At the recent funeral of Cardinal Meisner in Germany, retired Pope Benedict had a short message read from him. It included this telling paragraph: “We know that this passionate pastor and shepherd found it particularly difficult to leave his post, especially at a time in which the Church stands in particularly pressing need of convincing shepherds who can resist the dictatorship of the spirit of the age and who live and think the faith with determination…. in this last period of his life, he learned to let go and to live out of a deep conviction that the Lord does not abandon his church, even when the boat has taken on so much water as to be on the verge of capsizing.”
This is not the first time Pope Benedict has sounded an alarm regarding the health of the church. Back in 2005, the then Cardinal Ratzinger spoke prophetically regarding the church in the West. “……relativism, that is, letting oneself be ‘tossed here and there, carried about by wind of doctrine,” seems the only attitude that can cope with modern times.” “We are building a dictatorship of relativism that does not recognize anything as definitive and whose ultimate goal consists solely of one’s own ego and desires.” Then later as Pope Benedict XVI he warned that the spiritual crisis the West faces is worse than anything since the fifth-century fall of the Roman Empire.
In 2010, as Benedict XVI, he gave an address at Westminster Hall entitled “the real challenge for democracy.” He said: “If the moral principles underpinning the democratic process are themselves determined by nothing more solid than social consensus, the fragility of the process becomes all too evident.” I personally believe the former Pope has courageously spoken as a prophet in an attempt to wake up the church in the West to the dangers it faces.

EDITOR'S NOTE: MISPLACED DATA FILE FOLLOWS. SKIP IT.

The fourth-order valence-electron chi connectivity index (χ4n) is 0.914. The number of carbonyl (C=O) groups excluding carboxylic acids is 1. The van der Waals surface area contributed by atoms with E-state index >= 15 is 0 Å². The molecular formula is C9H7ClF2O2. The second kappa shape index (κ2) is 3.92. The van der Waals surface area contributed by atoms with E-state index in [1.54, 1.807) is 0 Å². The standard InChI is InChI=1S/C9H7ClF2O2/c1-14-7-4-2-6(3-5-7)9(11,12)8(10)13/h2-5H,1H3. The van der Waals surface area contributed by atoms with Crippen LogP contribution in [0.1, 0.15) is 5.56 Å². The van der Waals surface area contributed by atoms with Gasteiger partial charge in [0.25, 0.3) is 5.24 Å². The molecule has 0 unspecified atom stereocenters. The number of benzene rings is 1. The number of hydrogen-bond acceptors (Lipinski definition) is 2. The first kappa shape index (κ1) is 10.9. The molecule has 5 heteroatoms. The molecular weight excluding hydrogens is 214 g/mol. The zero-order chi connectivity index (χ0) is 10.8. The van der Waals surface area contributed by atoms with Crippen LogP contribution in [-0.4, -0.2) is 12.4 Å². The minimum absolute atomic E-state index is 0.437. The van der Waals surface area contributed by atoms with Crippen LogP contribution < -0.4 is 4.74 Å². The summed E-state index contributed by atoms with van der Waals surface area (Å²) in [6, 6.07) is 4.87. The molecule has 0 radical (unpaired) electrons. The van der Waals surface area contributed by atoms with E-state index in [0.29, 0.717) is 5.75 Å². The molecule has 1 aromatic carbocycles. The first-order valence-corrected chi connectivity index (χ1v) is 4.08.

Christian Smith, a sociologist at Notre Dame, has found what he calls “Moralistic Therapeutic Deism” displacing authentic Christianity among American Christians. The highest goal of MTD is being happy and feeling good about oneself. It is a religious practice that suits a self-centered, consumerist culture. “America has lived a long time off its thin Christian veneer,” observes Mr. Smith. “That is all finally being stripped away by the combination of mass consumer capitalism and liberal individualism.”
Men, my advice, as it has been throughout my years as a pastor, is when we become confused and uncertain due to the cultural storms, look to Jesus, cling to Jesus and cry out to Jesus for mercy. Put yourself under the lordship of Jesus and rejoice that you are part of his everlasting kingdom being manifested in the earth. Pray prayers of protection for yourself and your family.
Remember the words of Paul: “And so I insist – and God backs me up on this -that there be no going along with the crowd, the empty-headed, mindless crowd. They’ve refused for so long to deal with God that they’ve lost touch not only with God, but with reality itself. They can’t think straight anymore. Feeling no pain, they let themselves go in sexual obsession, addicted to every sort of perversion” (Eph 4:17-19 – Message).
Take this warning to heart. Be careful not to absorb the conflicting narrative of the dominant culture. Separated from ultimate truth, it become “empty-headed” and “mindless,” out of touch with reality, and unable to think straight. Often the result is to become obsessed with sexuality and perversion. Rather, look to, cling to and cry out to Jesus.